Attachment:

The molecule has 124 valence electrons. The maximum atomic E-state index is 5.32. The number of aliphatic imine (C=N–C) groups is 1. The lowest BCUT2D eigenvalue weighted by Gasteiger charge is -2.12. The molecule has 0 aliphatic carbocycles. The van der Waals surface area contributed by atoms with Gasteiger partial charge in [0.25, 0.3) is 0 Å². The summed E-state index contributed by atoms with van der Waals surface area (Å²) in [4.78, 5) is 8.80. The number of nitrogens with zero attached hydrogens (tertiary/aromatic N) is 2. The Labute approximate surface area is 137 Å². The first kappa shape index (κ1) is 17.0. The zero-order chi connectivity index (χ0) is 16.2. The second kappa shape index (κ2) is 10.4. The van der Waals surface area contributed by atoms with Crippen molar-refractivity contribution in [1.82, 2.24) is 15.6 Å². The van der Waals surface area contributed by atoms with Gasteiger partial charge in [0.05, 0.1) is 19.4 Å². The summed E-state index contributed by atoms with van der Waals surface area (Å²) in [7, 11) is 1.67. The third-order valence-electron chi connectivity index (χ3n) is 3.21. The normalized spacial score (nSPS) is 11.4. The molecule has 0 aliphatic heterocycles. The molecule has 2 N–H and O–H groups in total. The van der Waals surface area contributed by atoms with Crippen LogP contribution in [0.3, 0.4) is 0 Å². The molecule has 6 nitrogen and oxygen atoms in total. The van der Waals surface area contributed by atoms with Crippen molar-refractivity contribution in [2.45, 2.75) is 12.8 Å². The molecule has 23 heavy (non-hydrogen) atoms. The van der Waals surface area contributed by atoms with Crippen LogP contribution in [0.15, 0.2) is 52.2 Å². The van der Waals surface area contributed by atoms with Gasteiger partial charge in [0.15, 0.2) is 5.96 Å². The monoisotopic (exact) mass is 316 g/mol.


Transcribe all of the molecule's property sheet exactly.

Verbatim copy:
The molecule has 124 valence electrons. The maximum atomic E-state index is 5.32. The number of aliphatic imine (C=N–C) groups is 1. The lowest BCUT2D eigenvalue weighted by Gasteiger charge is -2.12. The molecule has 0 aliphatic carbocycles. The van der Waals surface area contributed by atoms with Gasteiger partial charge in [0.25, 0.3) is 0 Å². The summed E-state index contributed by atoms with van der Waals surface area (Å²) in [4.78, 5) is 8.80. The number of nitrogens with zero attached hydrogens (tertiary/aromatic N) is 2. The Labute approximate surface area is 137 Å². The first kappa shape index (κ1) is 17.0. The zero-order chi connectivity index (χ0) is 16.2. The second kappa shape index (κ2) is 10.4. The van der Waals surface area contributed by atoms with Crippen molar-refractivity contribution in [1.82, 2.24) is 15.6 Å². The van der Waals surface area contributed by atoms with Gasteiger partial charge in [0.05, 0.1) is 19.4 Å². The summed E-state index contributed by atoms with van der Waals surface area (Å²) in [7, 11) is 1.67. The third-order valence-electron chi connectivity index (χ3n) is 3.21. The normalized spacial score (nSPS) is 11.4. The molecule has 0 aliphatic heterocycles. The molecule has 2 N–H and O–H groups in total. The van der Waals surface area contributed by atoms with Crippen LogP contribution in [0.3, 0.4) is 0 Å². The molecule has 6 nitrogen and oxygen atoms in total. The van der Waals surface area contributed by atoms with Crippen molar-refractivity contribution in [2.45, 2.75) is 12.8 Å². The molecule has 23 heavy (non-hydrogen) atoms. The van der Waals surface area contributed by atoms with Crippen LogP contribution in [0.15, 0.2) is 52.2 Å². The van der Waals surface area contributed by atoms with Gasteiger partial charge in [0.15, 0.2) is 5.96 Å². The monoisotopic (exact) mass is 316 g/mol.